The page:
Source: The New York Sun
On July 13, 2006 The New York Sun reported, "A Sikh transit authority employee has unwillingly emerged as the poster boy for the very dress code he says violates his religious freedom.
The station agent, Trilok Arora, 68, and four other agents sued the Metropolitan Transit Authority last year over its requirement that they wear an MTA logo on their turbans.
Regardless, the MTA has recently issued a brochure describing the dress code that includes a photo of Mr. Arora sporting an MTA-branded turban, according to court filings. In a telephone interview, Mr. Arora said he is embarrassed to appear in print representing a policy that he opposes. In fact, Mr. Arora regularly flouts the dress code, pinning the logo to his blue turban only when a supervisor orders him to do so, he said.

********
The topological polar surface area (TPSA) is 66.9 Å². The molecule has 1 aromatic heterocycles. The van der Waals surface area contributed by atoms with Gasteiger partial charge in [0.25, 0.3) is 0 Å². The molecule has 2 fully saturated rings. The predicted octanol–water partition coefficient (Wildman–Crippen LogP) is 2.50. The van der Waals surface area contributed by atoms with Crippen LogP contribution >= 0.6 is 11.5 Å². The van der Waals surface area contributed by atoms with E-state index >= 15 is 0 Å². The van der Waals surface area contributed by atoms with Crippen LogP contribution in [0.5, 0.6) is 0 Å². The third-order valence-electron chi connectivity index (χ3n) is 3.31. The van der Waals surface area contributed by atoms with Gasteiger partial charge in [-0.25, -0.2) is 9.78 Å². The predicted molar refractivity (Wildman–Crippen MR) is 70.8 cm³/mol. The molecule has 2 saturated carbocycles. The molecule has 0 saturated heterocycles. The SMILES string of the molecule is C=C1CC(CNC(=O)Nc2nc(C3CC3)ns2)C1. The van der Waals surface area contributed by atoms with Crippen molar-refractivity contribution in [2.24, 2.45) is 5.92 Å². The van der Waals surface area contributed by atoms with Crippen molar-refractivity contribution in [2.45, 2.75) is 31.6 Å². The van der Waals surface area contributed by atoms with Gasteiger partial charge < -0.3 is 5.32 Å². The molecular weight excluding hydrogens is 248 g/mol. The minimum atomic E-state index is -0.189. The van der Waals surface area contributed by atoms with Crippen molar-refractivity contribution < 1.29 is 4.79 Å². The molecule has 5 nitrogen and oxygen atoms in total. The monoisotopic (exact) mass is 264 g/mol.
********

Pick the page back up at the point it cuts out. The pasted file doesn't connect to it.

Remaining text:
Since May, employment attorneys for the Department of Justice ï¿½ which filed its own lawsuit against the dress code ï¿½ have sent four letters to federal court protesting the transit authority's use of Mr. Arora as a model for the logo-laden turban.
Mr. Arora's lawsuit alleges that the MTA is lax about enforcing its dress code prohibiting employees from wearing Yankees and Mets caps, but targets Sikhs to hassle them about their religious headwear. His lawyers claim that the MTA has no right to place its 'corporate brand' on the religious garments of its employees.
'This is beyond obnoxious,' an attorney for Mr. Arora, Amardeep Singh, said of the recent dress code bulletin. 'The MTA is thumbing it right in your face by showing you just how well it can make you violate your religion,' Mr. Singh, legal director of the Sikh Coalition, said."